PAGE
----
You’ve finally convinced your aging parent that they need a little help with household chores and activities of daily living (ADLs). You’ve selected an assisted living senior community that fits their needs, personality, and their budget.
But you might still be expecting some resistance from your aging loved one about the move to assisted living.
Helping a Senior Loved One Prepare for a Move
These tips will help the move go smoothly:
1. Empower Your Senior Loved One
If possible, encourage your loved one to play a deciding role in choosing their senior community. Let them decide on the furnishings and décor, what comes with them and what they leave behind. You may even lay out a floor plan on graph paper or on a computer or tablet, so they can consider the furniture placement and what items will fit in their new home.
As you proceed to pack and schedule the move, let your loved one choose the moving day.
2. Visit the Community Several Times
Prepare your loved one for what’s to come by spending time together at the community before the move. Get to know the staff, as well as other residents and family members. Open the lines of communication and encourage your loved one to ask any questions they might have.
3. Talk, Talk, Talk
Discuss everything—even the seemingly trivial details. To your loved one, moving to assisted living may feel like relinquishing control of their life. Give them some of that control back by involving them in decisions.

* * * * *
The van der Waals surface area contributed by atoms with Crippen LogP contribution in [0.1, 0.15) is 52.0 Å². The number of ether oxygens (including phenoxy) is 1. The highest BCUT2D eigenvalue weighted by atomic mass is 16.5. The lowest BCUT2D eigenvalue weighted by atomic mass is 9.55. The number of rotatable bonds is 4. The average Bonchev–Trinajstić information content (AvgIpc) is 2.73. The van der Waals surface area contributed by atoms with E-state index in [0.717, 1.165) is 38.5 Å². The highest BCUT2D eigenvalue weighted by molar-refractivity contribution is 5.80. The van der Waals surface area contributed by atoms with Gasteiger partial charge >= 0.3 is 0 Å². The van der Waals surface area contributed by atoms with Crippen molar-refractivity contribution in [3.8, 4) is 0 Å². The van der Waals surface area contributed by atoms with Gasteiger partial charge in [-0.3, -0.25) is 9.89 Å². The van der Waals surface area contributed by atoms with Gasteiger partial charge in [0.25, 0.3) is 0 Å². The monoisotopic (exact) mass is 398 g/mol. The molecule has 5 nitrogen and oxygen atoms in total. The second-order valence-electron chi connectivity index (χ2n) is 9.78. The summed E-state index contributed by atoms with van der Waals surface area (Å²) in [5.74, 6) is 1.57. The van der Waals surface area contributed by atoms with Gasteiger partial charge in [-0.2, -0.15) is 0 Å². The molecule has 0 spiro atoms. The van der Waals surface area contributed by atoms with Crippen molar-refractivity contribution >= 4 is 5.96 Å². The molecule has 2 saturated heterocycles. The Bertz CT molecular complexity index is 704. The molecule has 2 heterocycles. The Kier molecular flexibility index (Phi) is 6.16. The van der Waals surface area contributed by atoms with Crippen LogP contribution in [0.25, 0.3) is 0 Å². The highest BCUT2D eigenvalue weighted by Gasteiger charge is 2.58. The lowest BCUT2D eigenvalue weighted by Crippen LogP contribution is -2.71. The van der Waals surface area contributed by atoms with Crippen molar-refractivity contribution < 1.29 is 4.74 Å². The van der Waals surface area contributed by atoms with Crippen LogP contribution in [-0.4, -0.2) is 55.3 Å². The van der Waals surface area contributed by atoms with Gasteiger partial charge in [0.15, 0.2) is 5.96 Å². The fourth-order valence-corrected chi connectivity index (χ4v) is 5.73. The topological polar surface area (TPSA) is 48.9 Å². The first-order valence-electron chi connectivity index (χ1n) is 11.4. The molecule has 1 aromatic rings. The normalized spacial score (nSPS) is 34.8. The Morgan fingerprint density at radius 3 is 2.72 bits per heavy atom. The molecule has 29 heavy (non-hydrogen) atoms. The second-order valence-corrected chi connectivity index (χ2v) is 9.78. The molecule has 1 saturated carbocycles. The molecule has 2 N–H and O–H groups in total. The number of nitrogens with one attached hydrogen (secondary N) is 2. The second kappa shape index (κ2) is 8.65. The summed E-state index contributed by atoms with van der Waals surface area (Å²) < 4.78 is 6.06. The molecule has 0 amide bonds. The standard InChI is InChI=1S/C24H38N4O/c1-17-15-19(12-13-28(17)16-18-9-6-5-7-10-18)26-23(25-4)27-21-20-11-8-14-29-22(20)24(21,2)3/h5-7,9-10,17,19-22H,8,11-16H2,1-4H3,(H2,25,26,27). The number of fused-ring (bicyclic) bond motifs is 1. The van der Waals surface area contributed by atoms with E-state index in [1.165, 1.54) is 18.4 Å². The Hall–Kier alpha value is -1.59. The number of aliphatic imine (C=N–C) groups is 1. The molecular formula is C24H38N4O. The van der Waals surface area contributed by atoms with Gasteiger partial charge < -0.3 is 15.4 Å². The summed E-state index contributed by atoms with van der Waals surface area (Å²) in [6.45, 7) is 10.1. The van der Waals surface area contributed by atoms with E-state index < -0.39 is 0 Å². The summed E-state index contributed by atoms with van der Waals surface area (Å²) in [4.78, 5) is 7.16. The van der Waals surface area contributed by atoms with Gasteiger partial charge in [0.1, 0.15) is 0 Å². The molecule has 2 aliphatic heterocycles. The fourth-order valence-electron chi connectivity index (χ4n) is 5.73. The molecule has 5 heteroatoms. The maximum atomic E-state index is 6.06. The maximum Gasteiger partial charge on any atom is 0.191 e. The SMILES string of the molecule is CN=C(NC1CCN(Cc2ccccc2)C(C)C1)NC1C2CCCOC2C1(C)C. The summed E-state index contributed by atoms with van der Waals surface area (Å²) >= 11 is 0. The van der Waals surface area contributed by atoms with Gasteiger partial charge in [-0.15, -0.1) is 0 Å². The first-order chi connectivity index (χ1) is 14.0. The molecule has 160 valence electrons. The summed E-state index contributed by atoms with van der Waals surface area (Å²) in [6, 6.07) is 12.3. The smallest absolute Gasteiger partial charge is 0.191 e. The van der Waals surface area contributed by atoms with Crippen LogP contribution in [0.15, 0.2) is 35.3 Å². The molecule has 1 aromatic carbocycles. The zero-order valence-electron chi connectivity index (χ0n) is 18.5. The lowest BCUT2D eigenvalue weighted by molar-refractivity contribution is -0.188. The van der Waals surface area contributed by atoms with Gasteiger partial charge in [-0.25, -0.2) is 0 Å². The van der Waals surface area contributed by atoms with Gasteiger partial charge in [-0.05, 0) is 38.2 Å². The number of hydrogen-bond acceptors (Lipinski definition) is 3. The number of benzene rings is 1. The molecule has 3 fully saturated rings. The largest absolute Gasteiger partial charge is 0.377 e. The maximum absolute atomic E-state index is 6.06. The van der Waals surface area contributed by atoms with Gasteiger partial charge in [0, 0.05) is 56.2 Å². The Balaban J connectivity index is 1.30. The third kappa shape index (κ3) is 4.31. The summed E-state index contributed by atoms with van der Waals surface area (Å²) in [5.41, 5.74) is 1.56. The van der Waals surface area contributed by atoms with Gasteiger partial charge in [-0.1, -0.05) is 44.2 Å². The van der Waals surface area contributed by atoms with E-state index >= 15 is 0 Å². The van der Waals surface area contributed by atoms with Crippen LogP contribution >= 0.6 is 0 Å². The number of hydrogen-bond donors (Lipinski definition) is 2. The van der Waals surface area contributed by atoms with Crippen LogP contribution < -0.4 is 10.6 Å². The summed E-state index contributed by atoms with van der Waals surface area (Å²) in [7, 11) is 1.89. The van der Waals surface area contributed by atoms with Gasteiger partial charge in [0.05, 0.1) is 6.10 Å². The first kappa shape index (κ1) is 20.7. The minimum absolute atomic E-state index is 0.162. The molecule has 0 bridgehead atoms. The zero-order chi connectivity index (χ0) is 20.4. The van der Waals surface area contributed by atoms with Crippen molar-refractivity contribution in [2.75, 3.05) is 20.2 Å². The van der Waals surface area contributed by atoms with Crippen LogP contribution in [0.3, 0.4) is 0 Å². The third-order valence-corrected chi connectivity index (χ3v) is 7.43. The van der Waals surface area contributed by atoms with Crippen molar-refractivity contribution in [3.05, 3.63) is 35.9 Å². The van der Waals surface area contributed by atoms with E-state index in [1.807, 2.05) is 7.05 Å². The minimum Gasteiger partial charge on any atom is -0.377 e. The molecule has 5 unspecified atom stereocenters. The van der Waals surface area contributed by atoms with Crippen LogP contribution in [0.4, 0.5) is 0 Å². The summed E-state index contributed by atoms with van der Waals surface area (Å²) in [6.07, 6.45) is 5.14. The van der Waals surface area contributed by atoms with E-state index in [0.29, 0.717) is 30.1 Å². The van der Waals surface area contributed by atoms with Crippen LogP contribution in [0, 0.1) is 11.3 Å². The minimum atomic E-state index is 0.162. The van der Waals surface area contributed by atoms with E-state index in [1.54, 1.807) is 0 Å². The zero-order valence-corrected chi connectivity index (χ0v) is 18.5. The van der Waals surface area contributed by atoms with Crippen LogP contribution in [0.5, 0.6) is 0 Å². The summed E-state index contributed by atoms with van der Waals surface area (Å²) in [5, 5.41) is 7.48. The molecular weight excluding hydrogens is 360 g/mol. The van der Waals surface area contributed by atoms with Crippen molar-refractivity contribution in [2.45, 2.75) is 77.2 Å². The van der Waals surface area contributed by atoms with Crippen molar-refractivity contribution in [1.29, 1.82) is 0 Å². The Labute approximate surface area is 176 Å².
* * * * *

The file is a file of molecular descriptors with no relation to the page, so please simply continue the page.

4. Decorate Like Home
Don’t treat your loved one’s space in the senior community like a hotel room. It will be their new home. Hang their favorite artwork on the walls, set up picture frames with family photos and give your senior family member a chance to surround themselves with items they love.
The move could even be an opportunity for your aging parent to reinvent their sense of style and choose bold, unique colors they might not have selected for their previous home.
5. Ease the Transition
Make plans to spend all of moving day with your loved one, advises Patricia Bowen, a senior move manager at Get Ready for Tomorrow. Once you’ve helped set up their apartment, join some of the on-site activities, walk the grounds, and share a meal together in the dining room.
6. Make Time for Your Emotions, Too
Give yourself time and permission to recognize the loss that comes from moving a loved one to assisted living. You might gain free time and peace-of-mind, but it can also feel a bit like empty nest syndrome. When all the packing, moving, and decorating is done, reward yourself with some quiet time.
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